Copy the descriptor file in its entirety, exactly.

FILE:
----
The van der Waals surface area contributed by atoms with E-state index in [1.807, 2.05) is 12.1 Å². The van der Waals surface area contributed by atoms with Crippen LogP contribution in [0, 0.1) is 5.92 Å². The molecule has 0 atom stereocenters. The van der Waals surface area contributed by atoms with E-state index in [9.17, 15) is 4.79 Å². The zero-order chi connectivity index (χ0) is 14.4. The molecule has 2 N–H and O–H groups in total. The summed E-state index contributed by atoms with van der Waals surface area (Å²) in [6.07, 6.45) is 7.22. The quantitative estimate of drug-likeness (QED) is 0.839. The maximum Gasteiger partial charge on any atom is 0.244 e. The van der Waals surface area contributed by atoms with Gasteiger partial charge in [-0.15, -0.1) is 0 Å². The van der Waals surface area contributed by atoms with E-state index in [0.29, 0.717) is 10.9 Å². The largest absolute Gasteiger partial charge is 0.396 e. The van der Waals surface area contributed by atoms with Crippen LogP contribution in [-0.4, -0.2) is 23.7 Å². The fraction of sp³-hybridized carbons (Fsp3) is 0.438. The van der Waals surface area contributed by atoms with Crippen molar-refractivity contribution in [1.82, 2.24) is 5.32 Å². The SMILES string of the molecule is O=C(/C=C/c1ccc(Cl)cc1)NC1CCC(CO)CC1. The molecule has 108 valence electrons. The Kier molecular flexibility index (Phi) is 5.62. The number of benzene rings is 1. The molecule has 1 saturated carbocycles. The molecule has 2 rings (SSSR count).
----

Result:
The van der Waals surface area contributed by atoms with E-state index in [1.807, 2.05) is 12.1 Å². The van der Waals surface area contributed by atoms with Crippen LogP contribution in [0, 0.1) is 5.92 Å². The molecule has 0 atom stereocenters. The van der Waals surface area contributed by atoms with E-state index in [9.17, 15) is 4.79 Å². The zero-order chi connectivity index (χ0) is 14.4. The molecule has 2 N–H and O–H groups in total. The summed E-state index contributed by atoms with van der Waals surface area (Å²) in [6.07, 6.45) is 7.22. The quantitative estimate of drug-likeness (QED) is 0.839. The maximum Gasteiger partial charge on any atom is 0.244 e. The van der Waals surface area contributed by atoms with Gasteiger partial charge in [-0.15, -0.1) is 0 Å². The van der Waals surface area contributed by atoms with E-state index in [0.29, 0.717) is 10.9 Å². The largest absolute Gasteiger partial charge is 0.396 e. The van der Waals surface area contributed by atoms with Crippen LogP contribution in [-0.4, -0.2) is 23.7 Å². The fraction of sp³-hybridized carbons (Fsp3) is 0.438. The van der Waals surface area contributed by atoms with Crippen molar-refractivity contribution in [1.82, 2.24) is 5.32 Å². The SMILES string of the molecule is O=C(/C=C/c1ccc(Cl)cc1)NC1CCC(CO)CC1. The molecule has 108 valence electrons. The Kier molecular flexibility index (Phi) is 5.62. The number of benzene rings is 1. The molecule has 1 saturated carbocycles. The molecule has 2 rings (SSSR count).